Dampers control the flow of air, particularly in applications involving heat. When constructing a home, plan to add dampers to stoves, furnaces and fireplaces.
In many homes, waste flows out of the house via a municipal sewer connection, where it is taken to a wastewater treatment plant for processing. In homes with no connection to the sewer system, this waste is eliminated into a septic tank, where it then drains slowly into the earth in an area known as a leach field.
Lumber is sold using the nominal size, but because it shrinks when it is dried and planed, it actually measures slightly smaller when you buy it from your local lumber yard. A 2x4, for instance, actually measures 1.5 by 3.5.
Heating, ventilation and air conditioning is a critical part of building a home. While heating and air conditioning obviously help keep the home at a comfortable temperature, ventilation does a number of things - from bringing in fresh air to regulating humidity.
Despite its name, chair rail isn't actually a part of the furniture. Instead it's a type of trim installed on the wall. It's typically installed a few feet above the floor - right where the backs of chairs tend to damage the wall when pushed against it. The chair rail not only adds visual appeal, but also protects the wall from damage.
Stringers form the structural support of a staircase, rising diagonally along either side of the treads. Risers are the vertical sections between each step, while nosings can be found on the front of each tread.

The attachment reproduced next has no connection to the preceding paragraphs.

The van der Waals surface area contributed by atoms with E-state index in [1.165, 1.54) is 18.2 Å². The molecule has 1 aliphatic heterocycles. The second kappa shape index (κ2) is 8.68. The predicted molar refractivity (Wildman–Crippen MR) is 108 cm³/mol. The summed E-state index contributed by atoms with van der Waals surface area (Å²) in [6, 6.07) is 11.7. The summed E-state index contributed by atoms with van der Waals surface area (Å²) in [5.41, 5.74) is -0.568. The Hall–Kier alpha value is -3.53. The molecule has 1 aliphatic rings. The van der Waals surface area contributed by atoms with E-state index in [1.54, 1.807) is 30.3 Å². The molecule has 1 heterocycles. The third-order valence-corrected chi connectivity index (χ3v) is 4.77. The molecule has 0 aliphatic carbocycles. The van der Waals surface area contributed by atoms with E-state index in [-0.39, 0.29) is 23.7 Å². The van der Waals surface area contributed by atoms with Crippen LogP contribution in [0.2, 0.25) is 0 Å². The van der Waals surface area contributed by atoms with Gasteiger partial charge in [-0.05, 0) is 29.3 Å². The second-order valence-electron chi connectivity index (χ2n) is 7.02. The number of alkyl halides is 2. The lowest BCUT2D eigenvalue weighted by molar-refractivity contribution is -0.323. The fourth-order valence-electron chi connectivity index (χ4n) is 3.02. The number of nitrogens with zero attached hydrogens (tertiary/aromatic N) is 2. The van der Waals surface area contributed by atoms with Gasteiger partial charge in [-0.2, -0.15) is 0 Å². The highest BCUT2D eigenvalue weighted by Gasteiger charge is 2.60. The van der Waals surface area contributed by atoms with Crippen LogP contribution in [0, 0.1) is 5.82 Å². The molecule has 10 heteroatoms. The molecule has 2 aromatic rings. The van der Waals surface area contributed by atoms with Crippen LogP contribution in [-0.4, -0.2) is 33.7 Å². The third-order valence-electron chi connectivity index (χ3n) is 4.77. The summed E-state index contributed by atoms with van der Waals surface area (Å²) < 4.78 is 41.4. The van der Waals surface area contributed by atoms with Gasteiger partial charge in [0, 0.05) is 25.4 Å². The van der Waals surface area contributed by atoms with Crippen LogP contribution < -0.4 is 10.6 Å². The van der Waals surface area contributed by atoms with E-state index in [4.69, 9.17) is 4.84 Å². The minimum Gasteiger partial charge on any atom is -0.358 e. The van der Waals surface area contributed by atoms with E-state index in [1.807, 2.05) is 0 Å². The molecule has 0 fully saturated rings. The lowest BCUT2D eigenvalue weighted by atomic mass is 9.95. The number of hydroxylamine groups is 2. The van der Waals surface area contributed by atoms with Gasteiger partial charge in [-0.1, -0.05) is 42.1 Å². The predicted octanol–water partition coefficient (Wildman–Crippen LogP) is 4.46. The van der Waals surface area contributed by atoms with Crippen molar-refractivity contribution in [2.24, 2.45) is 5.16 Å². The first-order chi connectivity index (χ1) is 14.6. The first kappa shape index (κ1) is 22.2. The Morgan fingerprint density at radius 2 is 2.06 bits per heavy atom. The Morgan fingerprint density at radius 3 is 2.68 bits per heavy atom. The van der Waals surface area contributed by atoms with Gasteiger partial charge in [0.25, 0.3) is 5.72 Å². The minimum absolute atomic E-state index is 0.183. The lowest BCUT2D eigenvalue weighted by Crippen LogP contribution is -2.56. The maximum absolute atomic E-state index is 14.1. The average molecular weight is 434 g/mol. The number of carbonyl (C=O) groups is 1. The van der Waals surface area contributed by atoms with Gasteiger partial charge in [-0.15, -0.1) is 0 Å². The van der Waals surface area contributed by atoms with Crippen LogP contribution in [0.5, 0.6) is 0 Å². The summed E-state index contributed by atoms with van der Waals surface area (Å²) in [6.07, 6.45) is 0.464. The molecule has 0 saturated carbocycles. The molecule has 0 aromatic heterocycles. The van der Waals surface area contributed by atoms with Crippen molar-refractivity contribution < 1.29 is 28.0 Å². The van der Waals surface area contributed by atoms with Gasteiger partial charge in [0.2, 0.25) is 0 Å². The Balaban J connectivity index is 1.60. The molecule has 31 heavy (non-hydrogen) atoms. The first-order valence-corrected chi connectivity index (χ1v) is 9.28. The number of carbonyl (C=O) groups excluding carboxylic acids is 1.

Roof penetrations can allow water to leak into the home, resulting in property damage and even mold. Thin metal sheets known as flashing can be used to seal penetrations around chimneys, vents and other elements, and may be made from aluminum, copper, stainless steel or other metals.
Thresholds serve as transition between adjacent rooms. They are installed along the floor, and can be made of anything from metal to marble.
Crown molding is a type of trim installed where the ceiling meets the top of a wall. It adds visual interest and depth to a room. To make one section of crown line up with the next, the pieces must be cut at the correct angles, which requires the help of a compound miter saw.
As the home construction nears completion, the architect or the homeowners himself will walk through and note areas which aren't complete or need touching up. These items are compiled on a document known as a punch list, which guides the home builder through the completion of the project.